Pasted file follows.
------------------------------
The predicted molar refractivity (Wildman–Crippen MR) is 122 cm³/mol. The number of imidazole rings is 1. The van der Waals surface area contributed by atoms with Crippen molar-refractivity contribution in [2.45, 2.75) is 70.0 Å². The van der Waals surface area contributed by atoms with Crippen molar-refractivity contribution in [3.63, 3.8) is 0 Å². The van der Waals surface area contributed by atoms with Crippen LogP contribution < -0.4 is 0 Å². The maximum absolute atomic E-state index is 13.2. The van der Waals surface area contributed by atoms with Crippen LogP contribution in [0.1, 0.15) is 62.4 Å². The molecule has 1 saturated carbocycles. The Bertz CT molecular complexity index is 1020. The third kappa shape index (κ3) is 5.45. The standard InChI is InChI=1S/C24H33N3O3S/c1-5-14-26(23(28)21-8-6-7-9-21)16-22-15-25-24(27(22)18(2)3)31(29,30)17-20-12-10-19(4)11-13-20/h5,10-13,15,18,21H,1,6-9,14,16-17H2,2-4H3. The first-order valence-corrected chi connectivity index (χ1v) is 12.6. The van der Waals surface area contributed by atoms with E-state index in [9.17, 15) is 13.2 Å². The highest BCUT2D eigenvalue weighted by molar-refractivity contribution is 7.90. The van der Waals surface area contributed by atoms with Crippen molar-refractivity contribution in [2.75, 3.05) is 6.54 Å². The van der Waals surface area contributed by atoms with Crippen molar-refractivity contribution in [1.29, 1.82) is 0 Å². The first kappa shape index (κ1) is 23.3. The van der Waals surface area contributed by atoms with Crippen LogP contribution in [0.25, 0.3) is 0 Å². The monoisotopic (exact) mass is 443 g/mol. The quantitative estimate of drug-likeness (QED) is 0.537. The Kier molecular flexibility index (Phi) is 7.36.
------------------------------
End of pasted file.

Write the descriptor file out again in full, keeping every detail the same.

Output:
The predicted molar refractivity (Wildman–Crippen MR) is 122 cm³/mol. The number of imidazole rings is 1. The van der Waals surface area contributed by atoms with Crippen molar-refractivity contribution in [2.45, 2.75) is 70.0 Å². The van der Waals surface area contributed by atoms with Crippen molar-refractivity contribution in [3.63, 3.8) is 0 Å². The van der Waals surface area contributed by atoms with Crippen LogP contribution < -0.4 is 0 Å². The maximum absolute atomic E-state index is 13.2. The van der Waals surface area contributed by atoms with Crippen LogP contribution in [0.1, 0.15) is 62.4 Å². The molecule has 1 saturated carbocycles. The Bertz CT molecular complexity index is 1020. The third kappa shape index (κ3) is 5.45. The standard InChI is InChI=1S/C24H33N3O3S/c1-5-14-26(23(28)21-8-6-7-9-21)16-22-15-25-24(27(22)18(2)3)31(29,30)17-20-12-10-19(4)11-13-20/h5,10-13,15,18,21H,1,6-9,14,16-17H2,2-4H3. The first-order valence-corrected chi connectivity index (χ1v) is 12.6. The van der Waals surface area contributed by atoms with E-state index in [9.17, 15) is 13.2 Å². The highest BCUT2D eigenvalue weighted by molar-refractivity contribution is 7.90. The van der Waals surface area contributed by atoms with Crippen molar-refractivity contribution in [2.75, 3.05) is 6.54 Å². The van der Waals surface area contributed by atoms with Crippen molar-refractivity contribution in [1.29, 1.82) is 0 Å². The first kappa shape index (κ1) is 23.3. The van der Waals surface area contributed by atoms with Crippen LogP contribution in [0.25, 0.3) is 0 Å². The monoisotopic (exact) mass is 443 g/mol. The quantitative estimate of drug-likeness (QED) is 0.537. The Kier molecular flexibility index (Phi) is 7.36.